What Conlin represents, to me, is the criminal squandering of a once-in-a-lifetime chance to remake a city for the better. Even in “optimistic” (i.e. bubble-prone) Seattle, a sustained mass influx of jobs and residents can hardly be deemed inevitable. What Conlin leaves us with is a city littered with fenced-in “townhouses” with no “towns” to walk to, anti-pedestrian megablock buildings financed under such mistaken presumptions that they’re underoccupied and unfixable, “successes” like the Roosevelt Craftsman Bungalow $½-Billion Subway Boondoggle (now featuring shitty apartments by the highway!) and the First Hill White Elephant, and an “integrated transit system” designed upon the received wisdom of people who, like ST board members Conlin and Constantine, never have and never will use transit. And everybody driving everywhere in ever-worse traffic. All while the city gets uglier, more expensive to live in, and structurally more broken.

        So yes, I’ll take the woman who speaks (even in the vaguest allusions) of cities that behave as cities while respecting their own citizens, and of ideas that stray from the Free-Market-will-save-us-all dogma that has so dramatically failed us.

        (p.s. You won’t win any points pulling out your “rent control” bogeyman argument, in which all possible forms of rent-assessment restrictions are falsely equated with the arbitrary-winners-and-losers-system seen in New York and San Francisco. Aleks has already thoroughly incinerated that strawman.)

      13. What rent-control straw man? That is one of her bullet point items. along with over a dozens other ridiculous items (Unionize Amazon and Starbucks). Again, even if rent control worked fabulously (which it does not) it is illegal. Might as well propose an income tax (oops, she did that too).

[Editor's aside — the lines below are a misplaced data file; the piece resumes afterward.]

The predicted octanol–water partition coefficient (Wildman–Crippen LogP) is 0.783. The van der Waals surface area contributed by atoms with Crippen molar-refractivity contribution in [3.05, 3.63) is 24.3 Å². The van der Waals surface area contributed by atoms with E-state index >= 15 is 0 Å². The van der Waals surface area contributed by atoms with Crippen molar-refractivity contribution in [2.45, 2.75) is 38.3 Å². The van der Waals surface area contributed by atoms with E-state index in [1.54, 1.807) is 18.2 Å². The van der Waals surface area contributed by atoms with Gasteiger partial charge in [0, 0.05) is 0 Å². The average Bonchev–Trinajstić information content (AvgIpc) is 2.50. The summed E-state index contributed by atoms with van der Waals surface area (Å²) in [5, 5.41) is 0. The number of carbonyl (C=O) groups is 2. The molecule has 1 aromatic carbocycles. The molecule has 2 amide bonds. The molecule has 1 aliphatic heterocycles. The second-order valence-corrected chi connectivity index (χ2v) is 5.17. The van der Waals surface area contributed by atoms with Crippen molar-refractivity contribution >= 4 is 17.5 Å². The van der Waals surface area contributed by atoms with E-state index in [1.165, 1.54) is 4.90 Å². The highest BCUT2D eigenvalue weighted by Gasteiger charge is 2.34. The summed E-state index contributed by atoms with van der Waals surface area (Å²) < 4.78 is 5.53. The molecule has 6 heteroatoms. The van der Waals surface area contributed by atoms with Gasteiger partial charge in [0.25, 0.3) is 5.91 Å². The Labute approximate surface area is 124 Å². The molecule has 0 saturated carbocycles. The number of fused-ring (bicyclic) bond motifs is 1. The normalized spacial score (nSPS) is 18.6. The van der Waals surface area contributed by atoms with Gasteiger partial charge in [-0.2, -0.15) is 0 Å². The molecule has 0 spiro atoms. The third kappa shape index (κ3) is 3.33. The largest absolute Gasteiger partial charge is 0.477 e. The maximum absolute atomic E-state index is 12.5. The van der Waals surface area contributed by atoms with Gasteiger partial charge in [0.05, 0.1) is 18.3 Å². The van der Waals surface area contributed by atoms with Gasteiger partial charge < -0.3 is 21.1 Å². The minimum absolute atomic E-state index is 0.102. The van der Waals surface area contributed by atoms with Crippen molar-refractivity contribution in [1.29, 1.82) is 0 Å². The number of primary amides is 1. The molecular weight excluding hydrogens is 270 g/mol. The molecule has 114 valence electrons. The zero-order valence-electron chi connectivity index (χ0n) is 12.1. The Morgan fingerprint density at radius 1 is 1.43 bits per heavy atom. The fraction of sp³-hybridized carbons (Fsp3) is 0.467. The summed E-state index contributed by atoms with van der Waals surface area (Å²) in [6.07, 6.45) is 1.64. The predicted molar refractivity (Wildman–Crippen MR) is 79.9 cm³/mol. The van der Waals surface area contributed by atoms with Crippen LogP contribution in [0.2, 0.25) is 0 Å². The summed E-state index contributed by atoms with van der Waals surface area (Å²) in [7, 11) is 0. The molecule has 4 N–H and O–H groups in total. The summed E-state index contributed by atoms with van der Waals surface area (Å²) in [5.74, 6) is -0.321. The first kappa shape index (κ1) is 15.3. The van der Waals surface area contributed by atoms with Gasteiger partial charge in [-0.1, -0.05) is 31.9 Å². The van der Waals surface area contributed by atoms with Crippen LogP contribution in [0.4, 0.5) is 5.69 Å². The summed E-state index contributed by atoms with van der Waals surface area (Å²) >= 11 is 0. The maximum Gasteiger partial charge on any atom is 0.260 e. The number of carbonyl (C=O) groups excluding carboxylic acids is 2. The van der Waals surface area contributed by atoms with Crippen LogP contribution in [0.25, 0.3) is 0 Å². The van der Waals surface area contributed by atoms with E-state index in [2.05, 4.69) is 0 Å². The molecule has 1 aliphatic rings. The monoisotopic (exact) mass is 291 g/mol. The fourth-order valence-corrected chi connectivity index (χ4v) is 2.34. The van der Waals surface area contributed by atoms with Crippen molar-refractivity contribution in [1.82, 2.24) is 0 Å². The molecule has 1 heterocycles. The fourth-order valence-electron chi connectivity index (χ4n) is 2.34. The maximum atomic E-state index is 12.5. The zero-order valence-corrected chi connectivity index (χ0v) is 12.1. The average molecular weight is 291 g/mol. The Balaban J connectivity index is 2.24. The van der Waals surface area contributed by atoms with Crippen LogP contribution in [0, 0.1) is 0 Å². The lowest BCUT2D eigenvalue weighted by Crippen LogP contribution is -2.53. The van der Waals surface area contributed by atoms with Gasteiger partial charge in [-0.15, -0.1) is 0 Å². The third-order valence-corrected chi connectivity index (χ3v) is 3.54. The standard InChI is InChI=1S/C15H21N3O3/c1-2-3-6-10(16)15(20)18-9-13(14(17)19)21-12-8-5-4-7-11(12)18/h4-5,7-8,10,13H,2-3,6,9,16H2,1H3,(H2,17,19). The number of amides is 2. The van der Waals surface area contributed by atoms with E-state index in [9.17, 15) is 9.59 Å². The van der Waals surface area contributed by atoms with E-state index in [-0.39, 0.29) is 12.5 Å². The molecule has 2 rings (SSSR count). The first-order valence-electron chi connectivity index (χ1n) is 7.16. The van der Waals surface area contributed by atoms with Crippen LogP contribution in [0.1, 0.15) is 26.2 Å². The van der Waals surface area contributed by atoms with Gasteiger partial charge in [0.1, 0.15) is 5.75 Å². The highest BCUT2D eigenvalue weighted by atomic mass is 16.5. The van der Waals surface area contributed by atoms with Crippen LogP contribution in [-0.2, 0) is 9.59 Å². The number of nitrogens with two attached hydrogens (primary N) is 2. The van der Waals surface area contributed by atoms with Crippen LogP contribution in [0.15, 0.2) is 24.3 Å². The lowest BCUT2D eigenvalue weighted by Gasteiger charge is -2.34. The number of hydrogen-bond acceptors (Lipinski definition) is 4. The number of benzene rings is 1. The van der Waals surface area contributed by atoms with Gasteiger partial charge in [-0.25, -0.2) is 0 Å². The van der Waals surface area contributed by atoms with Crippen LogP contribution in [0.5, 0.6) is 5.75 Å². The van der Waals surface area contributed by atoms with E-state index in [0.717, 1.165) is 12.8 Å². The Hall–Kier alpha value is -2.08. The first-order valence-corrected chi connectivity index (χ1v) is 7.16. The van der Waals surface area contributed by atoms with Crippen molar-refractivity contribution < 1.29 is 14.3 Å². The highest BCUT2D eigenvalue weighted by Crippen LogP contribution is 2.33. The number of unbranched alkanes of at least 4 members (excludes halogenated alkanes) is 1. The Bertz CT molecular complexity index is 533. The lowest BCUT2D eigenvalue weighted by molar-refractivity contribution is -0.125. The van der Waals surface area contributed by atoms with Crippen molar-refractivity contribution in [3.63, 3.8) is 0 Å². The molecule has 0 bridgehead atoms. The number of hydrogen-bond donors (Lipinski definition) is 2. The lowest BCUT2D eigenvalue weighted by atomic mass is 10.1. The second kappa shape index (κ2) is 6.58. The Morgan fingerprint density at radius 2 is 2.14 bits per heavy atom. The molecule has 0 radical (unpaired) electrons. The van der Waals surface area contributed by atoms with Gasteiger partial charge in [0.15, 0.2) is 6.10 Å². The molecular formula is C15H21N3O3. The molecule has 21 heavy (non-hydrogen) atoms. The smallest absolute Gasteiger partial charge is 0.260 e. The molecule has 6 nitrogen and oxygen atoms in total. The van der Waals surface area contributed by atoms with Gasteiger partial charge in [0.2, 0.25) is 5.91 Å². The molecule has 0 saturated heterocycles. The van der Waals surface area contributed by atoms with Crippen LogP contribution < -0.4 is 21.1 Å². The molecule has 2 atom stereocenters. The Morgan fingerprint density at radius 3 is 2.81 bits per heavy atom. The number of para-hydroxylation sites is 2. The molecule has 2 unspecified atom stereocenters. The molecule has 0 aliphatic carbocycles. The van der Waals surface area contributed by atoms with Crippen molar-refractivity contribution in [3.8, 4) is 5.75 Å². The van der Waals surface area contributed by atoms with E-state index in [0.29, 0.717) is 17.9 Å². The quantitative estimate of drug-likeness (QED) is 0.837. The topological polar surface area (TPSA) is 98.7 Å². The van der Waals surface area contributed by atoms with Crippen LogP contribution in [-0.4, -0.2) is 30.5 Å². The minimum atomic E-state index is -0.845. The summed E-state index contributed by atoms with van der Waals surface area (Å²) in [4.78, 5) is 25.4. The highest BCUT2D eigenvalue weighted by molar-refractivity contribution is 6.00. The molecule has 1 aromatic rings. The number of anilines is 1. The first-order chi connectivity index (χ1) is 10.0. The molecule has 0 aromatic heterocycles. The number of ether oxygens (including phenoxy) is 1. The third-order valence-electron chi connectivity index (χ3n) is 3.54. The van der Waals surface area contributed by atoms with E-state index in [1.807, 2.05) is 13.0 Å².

You seem to hate the way Seattle has become ugly. Fine. Get in line. Remember all the ugly buildings that went into Ballard in the 1980s? Of course you do. That was long before Conlin was elected. A nice, pretty neighborhood full of nice, pretty houses replaced by ugly duplexes and quadraplexes. Pretty, interesting landscapes replaced by cement and an occasional rhody. All Conlin’s fault, of course. Shame!

        You seem to decry the housing structure of Seattle, and blame the guy who has fought against it. “funnel all growth into a tiny percentage of the city …” That is because they won’t let guys like Conlin have his way and encourage growth in other areas of the city. The same is true for just about every one of your complaints. If you want to blame someone for the ugly growth, blame the rest of the council. If they let growth happen more organically, in a more aesthetically pleasing manner, then it would. But they are more focused on preserving the right to park, or the right of neighbors to be free from living next to too many unrelated people (horrors)!

        I’ve posted my suggestions twice now, d.p. Let me do it a third time: Get rid of the parking requirements on new construction. Base zoning restrictions on the size of buildings, not the number of occupants. Liberalize mother-in-law apartments. Feel free to tell me how those suggestions will make Seattle ugly, or less affordable.

        Care to guess how Conlin would vote on any of these? It is pretty obvious given his history (he would support all three). How about Sawant? Anyone’s guess, really. That is what worries me. She has an entire web page dedicated to “issues” and none if it is as clear as what I just wrote (and I’m just a yahoo commenting on a blog).